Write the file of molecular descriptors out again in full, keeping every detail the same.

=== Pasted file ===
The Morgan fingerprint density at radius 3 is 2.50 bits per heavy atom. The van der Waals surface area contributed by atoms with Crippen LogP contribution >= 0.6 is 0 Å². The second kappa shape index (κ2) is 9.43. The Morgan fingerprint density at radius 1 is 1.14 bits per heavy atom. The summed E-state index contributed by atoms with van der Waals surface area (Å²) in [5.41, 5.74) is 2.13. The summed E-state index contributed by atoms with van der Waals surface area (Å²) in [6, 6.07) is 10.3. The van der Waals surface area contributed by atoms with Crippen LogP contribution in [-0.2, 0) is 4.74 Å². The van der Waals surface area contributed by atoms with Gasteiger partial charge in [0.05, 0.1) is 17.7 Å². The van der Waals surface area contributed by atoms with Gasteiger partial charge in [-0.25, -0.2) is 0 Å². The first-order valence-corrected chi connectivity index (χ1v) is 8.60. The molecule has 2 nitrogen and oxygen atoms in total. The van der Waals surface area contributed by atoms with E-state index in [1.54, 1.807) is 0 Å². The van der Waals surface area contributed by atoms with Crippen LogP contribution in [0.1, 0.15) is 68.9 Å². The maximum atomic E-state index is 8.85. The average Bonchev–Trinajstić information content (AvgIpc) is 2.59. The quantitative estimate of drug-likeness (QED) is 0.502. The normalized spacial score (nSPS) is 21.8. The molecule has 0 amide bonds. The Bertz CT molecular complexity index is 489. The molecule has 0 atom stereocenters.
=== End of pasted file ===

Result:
The Morgan fingerprint density at radius 3 is 2.50 bits per heavy atom. The van der Waals surface area contributed by atoms with Crippen LogP contribution >= 0.6 is 0 Å². The second kappa shape index (κ2) is 9.43. The Morgan fingerprint density at radius 1 is 1.14 bits per heavy atom. The summed E-state index contributed by atoms with van der Waals surface area (Å²) in [5.41, 5.74) is 2.13. The summed E-state index contributed by atoms with van der Waals surface area (Å²) in [6, 6.07) is 10.3. The van der Waals surface area contributed by atoms with Crippen LogP contribution in [-0.2, 0) is 4.74 Å². The van der Waals surface area contributed by atoms with Gasteiger partial charge in [0.05, 0.1) is 17.7 Å². The van der Waals surface area contributed by atoms with Gasteiger partial charge in [-0.25, -0.2) is 0 Å². The first-order valence-corrected chi connectivity index (χ1v) is 8.60. The molecule has 2 nitrogen and oxygen atoms in total. The van der Waals surface area contributed by atoms with E-state index in [1.54, 1.807) is 0 Å². The van der Waals surface area contributed by atoms with Crippen LogP contribution in [0.1, 0.15) is 68.9 Å². The maximum atomic E-state index is 8.85. The average Bonchev–Trinajstić information content (AvgIpc) is 2.59. The quantitative estimate of drug-likeness (QED) is 0.502. The normalized spacial score (nSPS) is 21.8. The molecule has 0 amide bonds. The Bertz CT molecular complexity index is 489. The molecule has 0 atom stereocenters.